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Bhimanagouda S. Patil

Two-year field studies at three sites in the Lower Rio Grande Valley of Texas were conducted to evaluate the effects of location, rootstock, and irrigation on sheepnosing of `Rio Red' grapefruit (Citrus paradisi Macf.,) on sour orange (Citrus aurantium L.) rootstock. Based on the equatorial/polar diameter ratio, grapefruit grown in Weslaco had significantly higher percentage of sheepnosed fruits (62.66) than fruit grown in Mission (57.32), while Bayview had a negligible percentage of sheepnosed fruit (4.07). In a second study, `Rio Red' grapefruit grown on Carrizo [C. sinensis (L.) Osbeck × Poncirus trifoliate (L.) Raf.] had significantly higher percentage of sheepnosed fruit (59.46), compared to `Rio Red' grown on Swingle (C. paradisi × P. trifoliata) (47.83). In a third experiment, grapefruit with microjet irrigation had a significantly higher percentage of sheepnosed fruit (53.40), compared to flood irrigation (42.68). Although sheepnosed fruit had significantly greater peel thickness and a lower juice content, fruit quality was better because of higher soluble solids: titratable acidity ratio compared to normal shaped fruits. While significant, the irrigation and rootstock appear have a minor effect on sheepnosing less than growing location.

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Bhimanagouda S. Patil

Field studies were conducted for 2 years, at three sites in the Lower Rio Grande Valley of Texas, to evaluate the effects of location, rootstock, and irrigation on sheepnosing (elongation of the apex) of `Rio Red' grapefruit (Citrus paradisi Macf.). Based on the ratio of equatorial to polar diameter, grapefruit budded on sour orange (Citrus aurantium L.) rootstock grown at Weslaco had a significantly higher percentage of sheepnosed fruits (63%) than did fruit grown at Mission (57%), while the grove at Bayview produced a negligible percentage of sheepnosed fruit (4%). In a second study, `Rio Red' trees grown on `Carrizo' rootstock [C. sinensis (L.) Osbeck × Poncirus trifoliata (L.) Raf.] produced a significantly higher percentage of sheepnosed fruit (59%) than did those on `Swingle' (C. paradisi × P. trifoliata) (48%). In a third experiment, trees irrigated by microjet had a significantly higher percentage of sheepnosed fruit (53%) than did those that were flood-irrigated (43%). Although sheepnosed fruit had significantly greater peel thickness and a lower juice content, fruit quality was better than that of normal fruit because of a higher soluble solids: titratable acidity ratio. In 1999, the significant irrigation and rootstock effects were less than that due to growing location. Effects of location, rootstock and irrigation varied between years. The interaction between factors and years was mainly due to a lack of low amount of sheepnosing in 1998.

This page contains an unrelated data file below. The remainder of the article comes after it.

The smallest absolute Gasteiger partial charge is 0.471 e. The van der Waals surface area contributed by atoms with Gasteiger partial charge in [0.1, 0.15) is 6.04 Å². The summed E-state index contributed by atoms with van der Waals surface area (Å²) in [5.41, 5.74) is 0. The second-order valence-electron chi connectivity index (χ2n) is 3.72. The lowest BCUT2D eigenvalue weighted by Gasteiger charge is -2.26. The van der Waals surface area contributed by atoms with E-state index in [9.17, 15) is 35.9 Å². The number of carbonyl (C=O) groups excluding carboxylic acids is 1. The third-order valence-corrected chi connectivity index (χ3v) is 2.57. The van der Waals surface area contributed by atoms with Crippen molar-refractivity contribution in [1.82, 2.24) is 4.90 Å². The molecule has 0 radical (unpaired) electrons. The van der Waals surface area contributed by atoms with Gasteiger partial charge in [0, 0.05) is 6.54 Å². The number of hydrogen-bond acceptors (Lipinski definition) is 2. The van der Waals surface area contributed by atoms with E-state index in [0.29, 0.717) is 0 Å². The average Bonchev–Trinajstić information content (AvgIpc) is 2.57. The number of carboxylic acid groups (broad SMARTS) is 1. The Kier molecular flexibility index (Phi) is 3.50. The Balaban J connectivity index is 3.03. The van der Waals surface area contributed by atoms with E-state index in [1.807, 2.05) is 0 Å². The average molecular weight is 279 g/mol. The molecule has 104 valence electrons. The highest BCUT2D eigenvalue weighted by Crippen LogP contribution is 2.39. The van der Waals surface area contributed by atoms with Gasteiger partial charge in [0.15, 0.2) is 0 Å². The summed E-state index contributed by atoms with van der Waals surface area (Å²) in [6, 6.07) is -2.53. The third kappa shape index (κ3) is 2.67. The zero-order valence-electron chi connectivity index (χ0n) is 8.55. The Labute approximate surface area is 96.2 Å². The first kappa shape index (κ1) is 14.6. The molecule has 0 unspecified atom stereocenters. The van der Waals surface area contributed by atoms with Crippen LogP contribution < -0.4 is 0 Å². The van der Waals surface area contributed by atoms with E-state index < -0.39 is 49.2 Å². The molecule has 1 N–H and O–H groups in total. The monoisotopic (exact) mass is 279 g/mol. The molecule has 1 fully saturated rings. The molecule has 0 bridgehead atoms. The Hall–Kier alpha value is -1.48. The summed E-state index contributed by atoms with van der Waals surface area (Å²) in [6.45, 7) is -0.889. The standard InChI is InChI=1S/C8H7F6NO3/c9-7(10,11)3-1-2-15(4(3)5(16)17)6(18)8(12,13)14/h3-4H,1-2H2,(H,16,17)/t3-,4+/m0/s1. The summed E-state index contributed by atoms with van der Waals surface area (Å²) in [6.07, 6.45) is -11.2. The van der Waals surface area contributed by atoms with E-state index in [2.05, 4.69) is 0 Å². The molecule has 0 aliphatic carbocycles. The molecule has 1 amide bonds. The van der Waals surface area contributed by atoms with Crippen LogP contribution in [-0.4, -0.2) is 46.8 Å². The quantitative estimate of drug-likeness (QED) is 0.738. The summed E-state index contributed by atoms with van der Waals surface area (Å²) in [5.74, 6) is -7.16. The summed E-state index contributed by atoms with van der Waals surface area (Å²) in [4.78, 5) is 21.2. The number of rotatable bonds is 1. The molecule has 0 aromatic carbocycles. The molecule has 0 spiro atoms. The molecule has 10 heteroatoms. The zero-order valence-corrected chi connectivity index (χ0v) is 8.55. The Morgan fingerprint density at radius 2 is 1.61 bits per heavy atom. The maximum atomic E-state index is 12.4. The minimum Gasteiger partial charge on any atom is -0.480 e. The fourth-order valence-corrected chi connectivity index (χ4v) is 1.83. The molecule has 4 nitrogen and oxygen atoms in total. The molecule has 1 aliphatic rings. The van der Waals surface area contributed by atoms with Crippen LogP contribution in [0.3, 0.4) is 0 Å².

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Bhimanagouda S. Patil and Ashok K. Alva

Accumulating epidemiological evidences indicate that citrus phytochemicals have prevented chronic diseases such cancer and heart diseases. To enhance nutraceutical levels, field experiments were conducted using `Ruby Red' grapefruit on Carrizo citrange rootstock to evaluate the effects of variable fertilizer rates on nutraceutical contents. The trees received annual nitrogen rates from 0 to 280 kg·ha-1 (using a 1 N: 0.25 P: 1 K blend) under optimal irrigation schedule. Subsamples of fruit were analyzed for nutraceutical levels. HPLC analysis showed that naringin concentrations of the fruit collected from the trees treated with different levels of nitrogen differ significantly, and naringin levels decreased with increased nitrogen levels. Fruit from the control treatment had 1316 mg·mL-1 of naringin compared to the fruit collected from 280 kg N/ha per year trees (1056 mg·mL -1). A similar trend was observed with tasteless flavonoid naringenin rutinoside (narirutin). Total vitamin C [ascorbic acid (AA) plus dehydroascorbic acid (DHAA)] content from the fruit collected decreased with the nitrogen levels increased. These results demonstrate that increased fertilizer rates have an influence on the nutraceutical levels; therefore, there is a potential for further investigations on fine tuning the preharvest production programs to improve the nutritional value of the fruit.

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Bhimanagouda S. Patil and Bill B. Dean

Fall onions, grown for their long shelf life, have become popular both in domestic and export market. Sixty cultivars of onion from 14 major seed companies were grown in Quincy, Wash., and were analyzed for their flavor, quality, and anticarcinogenic flavonol, quercetin. The highest quercetin concentration (in mg·kg–1 fresh weight) was observed in the red onion `Feugo' (495.6) followed by `Tango' (396.8), while the least amount was in the yellow onion `Pinnacle'(152.5). The pyruvic acid content varied from 1.5 to 18.7 mmol·g–1 and total sugar (glucose, fructose, and sucrose) levels ranged from 9.4 to 36.9 mg·g–1 fresh weight among different cultivars. The ratio of sugar:pyruvic acid showed marked variation (1.6 to 64.00) among different cultivars. The variation in oligosacharides were ≈60-fold over all cultivars. The maximum degree of polymerization (DP) observed was DP8. We conclude that there is a potential for developing a mild onion for longer shelf life and better health properties. Yield at harvest and storage performance based on rot also was evaluated during storage.

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Bhimanagouda S. Patil and Bill B. Dean

Sweet onions have gained global importance because of their mild flavor and tear-free properties. A field investigation with seventeen Walla Walla Sweet onion entries grown at the IAREC of Washington State Univ. were evaluated in 1994 and 1995. The flavor and quality characteristics such as pyruvic acid and total sugar (fructose, glucose, and sucrose) concentrations were analyzed by spectroscopy and HPLC respectively. The pyruvic acid concentration in bulbs stored (5 °C and 65% to 75 % relative humidity) for 0, 2, and 4 months increased as the storage time increased. During 1994 and 1995 the pyruvic acid ranges during storage were 4.8 to 7.9 and 2.9 to 9.6 mmols·g–1, respectively. Total sugar concentration in 1994 decreased as the storage period increased, while in 1995 the trend was reversed. There was a higher concentration of sucrose in 1995. In general, Walla Walla onions showed a higher sugar: pyruvic acid ratio among different entries compared to short-day (Vidalia and Texas Grano 1015Y) onions.

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Bhimanagouda S. Patil and Leonard M. Pike